In this Data Analysis with Pandas and Python tutorial series, we're going to show how quickly we can take our Pandas dataset in the dataframe and convert it to, for example, a numpy array, which can then be fed through a variety of other data analysis Python modules. The example that we're going to use here is Scikit-Learn, or SKlearn. In order to do this, you will need to install it:
pip install sklearn
From here, we're almost already done. For machine learning to take place, at least in the supervised form, we need only a couple things. First, we need "features." In our case, features are things like current HPI, maybe the GDP, and so on. Then you have "labels." Labels are assigned to the feature "sets," where a feature set is the collective GDP, HPI, and so on for any given "label." Our label, in this case, is either a 1 or a 0, where 1 means the HPI increased in the future, and a 0 means it did not.
It should probably go without saying, but I will note: You should not include the "future HPI" column as a feature. If you do this, the machine learning algorithm will recognize this and have a very high accuracy that would be impossible to actually use in the real world.
The previous tutorial's code ended something like:
import Quandl import pandas as pd import matplotlib.pyplot as plt from matplotlib import style import numpy as np from statistics import mean style.use('fivethirtyeight') # Not necessary, I just do this so I do not show my API key. api_key = open('quandlapikey.txt','r').read() def create_labels(cur_hpi, fut_hpi): if fut_hpi > cur_hpi: return 1 else: return 0 def moving_average(values): return mean(values) housing_data = pd.read_pickle('HPI.pickle') housing_data = housing_data.pct_change() housing_data.replace([np.inf, -np.inf], np.nan, inplace=True) housing_data['US_HPI_future'] = housing_data['United States'].shift(-1) housing_data.dropna(inplace=True) #print(housing_data[['US_HPI_future','United States']].head()) housing_data['label'] = list(map(create_labels,housing_data['United States'], housing_data['US_HPI_future'])) #print(housing_data.head()) housing_data['ma_apply_example'] = pd.rolling_apply(housing_data['M30'], 10, moving_average) print(housing_data.tail())
Next, we're going to add some new imports:
from sklearn import svm, preprocessing, cross_validation
We're going to use the svm (support vector machine) library for our machine learning classifier. Preprocessing is used to adjust our dataset. Typically, machine learning will be a bit more accurate if your features are between -1 and 1 values. This does not mean this will always be true, always a good idea to check with and without the scaling that we'll do to be safe. Cross_validation is a library that we'll be using to create our training and testing sets. It's just a nice way to automatically, and randomly, sample out your data for training and testing purposes.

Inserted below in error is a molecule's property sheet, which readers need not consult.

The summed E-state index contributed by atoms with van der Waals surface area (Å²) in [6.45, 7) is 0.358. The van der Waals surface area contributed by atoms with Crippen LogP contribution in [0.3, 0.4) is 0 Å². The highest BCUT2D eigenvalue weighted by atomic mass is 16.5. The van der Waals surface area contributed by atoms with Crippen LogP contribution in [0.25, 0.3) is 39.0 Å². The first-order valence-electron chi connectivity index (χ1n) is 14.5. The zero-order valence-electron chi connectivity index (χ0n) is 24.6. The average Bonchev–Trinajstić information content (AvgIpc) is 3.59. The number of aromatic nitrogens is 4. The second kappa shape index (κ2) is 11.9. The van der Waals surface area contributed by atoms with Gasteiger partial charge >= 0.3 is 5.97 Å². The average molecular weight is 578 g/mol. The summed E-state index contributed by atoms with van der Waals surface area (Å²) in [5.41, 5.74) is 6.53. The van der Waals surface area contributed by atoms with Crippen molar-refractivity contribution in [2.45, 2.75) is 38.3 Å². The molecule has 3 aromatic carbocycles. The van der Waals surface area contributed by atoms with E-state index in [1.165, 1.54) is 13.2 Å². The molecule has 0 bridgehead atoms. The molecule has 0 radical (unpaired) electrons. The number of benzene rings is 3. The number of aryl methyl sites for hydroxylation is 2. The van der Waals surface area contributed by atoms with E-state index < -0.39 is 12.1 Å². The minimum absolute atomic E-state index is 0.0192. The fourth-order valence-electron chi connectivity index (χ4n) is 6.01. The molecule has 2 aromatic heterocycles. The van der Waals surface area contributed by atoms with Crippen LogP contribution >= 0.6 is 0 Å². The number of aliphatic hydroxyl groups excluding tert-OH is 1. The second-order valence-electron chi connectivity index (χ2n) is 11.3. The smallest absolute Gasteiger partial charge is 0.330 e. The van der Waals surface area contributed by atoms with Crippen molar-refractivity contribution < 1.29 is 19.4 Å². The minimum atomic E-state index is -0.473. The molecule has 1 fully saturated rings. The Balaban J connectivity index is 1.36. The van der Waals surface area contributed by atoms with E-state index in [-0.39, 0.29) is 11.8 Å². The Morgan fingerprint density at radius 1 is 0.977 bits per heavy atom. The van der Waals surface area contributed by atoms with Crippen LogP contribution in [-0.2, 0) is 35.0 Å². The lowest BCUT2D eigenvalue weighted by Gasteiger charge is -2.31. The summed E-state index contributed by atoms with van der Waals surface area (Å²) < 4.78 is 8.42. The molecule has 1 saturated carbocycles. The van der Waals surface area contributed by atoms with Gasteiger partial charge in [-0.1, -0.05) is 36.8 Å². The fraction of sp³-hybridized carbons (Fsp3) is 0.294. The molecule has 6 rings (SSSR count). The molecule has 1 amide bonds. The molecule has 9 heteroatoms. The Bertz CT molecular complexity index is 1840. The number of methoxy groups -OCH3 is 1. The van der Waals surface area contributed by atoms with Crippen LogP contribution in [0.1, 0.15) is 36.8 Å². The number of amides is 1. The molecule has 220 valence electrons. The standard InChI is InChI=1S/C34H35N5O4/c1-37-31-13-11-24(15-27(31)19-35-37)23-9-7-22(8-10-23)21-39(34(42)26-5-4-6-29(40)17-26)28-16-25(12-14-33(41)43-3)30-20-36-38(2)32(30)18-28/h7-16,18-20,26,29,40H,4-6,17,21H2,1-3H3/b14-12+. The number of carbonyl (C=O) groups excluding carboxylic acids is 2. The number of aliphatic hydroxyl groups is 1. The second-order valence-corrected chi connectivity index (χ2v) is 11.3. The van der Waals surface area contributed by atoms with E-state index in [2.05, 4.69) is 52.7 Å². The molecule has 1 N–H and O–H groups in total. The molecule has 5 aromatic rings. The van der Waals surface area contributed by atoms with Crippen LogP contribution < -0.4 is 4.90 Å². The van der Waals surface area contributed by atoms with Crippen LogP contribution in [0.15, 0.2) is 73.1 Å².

Now, we can create our features and our labels for training/testing:
X = np.array(housing_data.drop(['label','US_HPI_future'], 1)) X = preprocessing.scale(X)
Generally, with features and labels, you have X, y. The uppercase X is used to denote a feature set. The y is the label. What we've done here, is define the featureset as the numpy array (this just converts the dataframe's contents to a multi-dimensional array) of the housing_data dataframe's contents, with the "label" and the "US_HPI_future" columns removed.
y = np.array(housing_data['label'])
Now our labels are defined, and we're ready to split up our data into training and testing sets. We can do this ourselves, but we'll use the cross_validation import from earlier:
X_train, X_test, y_train, y_test = cross_validation.train_test_split(X, y, test_size=0.2)
What this does is it splits up your features (X) and labels (y) into random training and testing groups for you. As you can see, the return is the feature training set, feature testing set, labels training, and labels testing. We then are unpacking these into
X_train, X_test, y_train, y_test. cross_validation.train_test_split takes the parameters of your features, labels, and then you can also specify the testing size (test_size), which we've designated to be 0.2, meaning 20%.
Now, we can establish the classifier that we intend to use:
clf = svm.SVC(kernel='linear')
We're going to use support vector classifcation with a linear kernel in this example. Learn more about sklearn.svm.SVC here.
Next, we want to train our classifier:
Finally, we could actually go ahead and make predictions from here, but let's test the classifier's accuracy on known data:
I am getting an average of about 70%ish accuracy. You may get differing results. There are many areas for adjusting machine learning. We could change some of the default parameters, we could check out some of the other algorithms, but this is decent enough for now.